OBJECTIVE: To model rates of pregnancy and repeat abortion among women choosing intrauterine contraception after an abortion when the intrauterine device (IUD) is inserted immediately after the procedure or at a follow-up visit. METHODS: We created an evidence-based decision model of women desiring to avoid pregnancy for the 12 months after an abortion. Base case assumptions were pregnancy rates of 0.5% with an IUD and 20% without an IUD, 1-year IUD continuation rate of 80%, an additional 5% risk of IUD expulsion with immediate insertion, and a 35% risk of not returning for a follow-up visit for IUD insertion. Sensitivity analyses and Monte Carlo simulation were performed. RESULTS: Immediate IUD insertion after abortion prevented 52 pregnancies over the following year for every 1,000 women modeled by using base case assumptions. Sensitivity analyses show the model to be most dependent on the rate of expulsion in the immediate-insertion group and the proportion not returning in the delayed-insertion group. Monte Carlo analysis showed that immediate insertion resulted in fewer pregnancies than delayed insertion in 91% of scenarios, with an absolute mean difference of 28 pregnancies per 1,000 women in the initial year after abortion. If 20% of U.S. women undergoing abortion opted for immediate insertion, an estimated 20,000 repeat abortions would be prevented in the first year. CONCLUSION: Women who have an IUD inserted immediately after an abortion are expected to have fewer pregnancies and repeat abortions than women scheduled for insertion of an IUD at a follow-up visit.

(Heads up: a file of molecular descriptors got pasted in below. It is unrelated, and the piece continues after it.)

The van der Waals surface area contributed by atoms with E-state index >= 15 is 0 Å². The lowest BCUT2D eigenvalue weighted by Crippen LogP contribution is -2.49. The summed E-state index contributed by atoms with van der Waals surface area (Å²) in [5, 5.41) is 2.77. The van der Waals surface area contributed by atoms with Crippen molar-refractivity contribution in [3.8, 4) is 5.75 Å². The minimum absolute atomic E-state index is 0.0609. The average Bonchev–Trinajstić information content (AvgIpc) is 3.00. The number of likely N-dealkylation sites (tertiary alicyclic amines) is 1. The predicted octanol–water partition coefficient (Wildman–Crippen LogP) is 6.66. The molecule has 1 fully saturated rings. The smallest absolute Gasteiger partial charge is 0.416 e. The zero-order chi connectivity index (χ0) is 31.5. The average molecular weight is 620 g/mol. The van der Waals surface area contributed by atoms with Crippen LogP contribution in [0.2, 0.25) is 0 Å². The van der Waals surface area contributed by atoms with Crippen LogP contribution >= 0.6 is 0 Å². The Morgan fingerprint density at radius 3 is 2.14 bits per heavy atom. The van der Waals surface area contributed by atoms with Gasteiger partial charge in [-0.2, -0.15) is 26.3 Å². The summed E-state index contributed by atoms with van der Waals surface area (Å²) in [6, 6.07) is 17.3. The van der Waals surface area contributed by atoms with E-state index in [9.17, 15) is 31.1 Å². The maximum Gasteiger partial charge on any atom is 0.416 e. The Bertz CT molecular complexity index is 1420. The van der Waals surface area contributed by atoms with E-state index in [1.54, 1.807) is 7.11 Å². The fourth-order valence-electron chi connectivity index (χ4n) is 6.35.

|Original language||English (US)|
|Number of pages||9|
|Journal||Obstetrics and Gynecology|
|State||Published - Jun 2007|
ASJC Scopus subject areas
- Obstetrics and Gynecology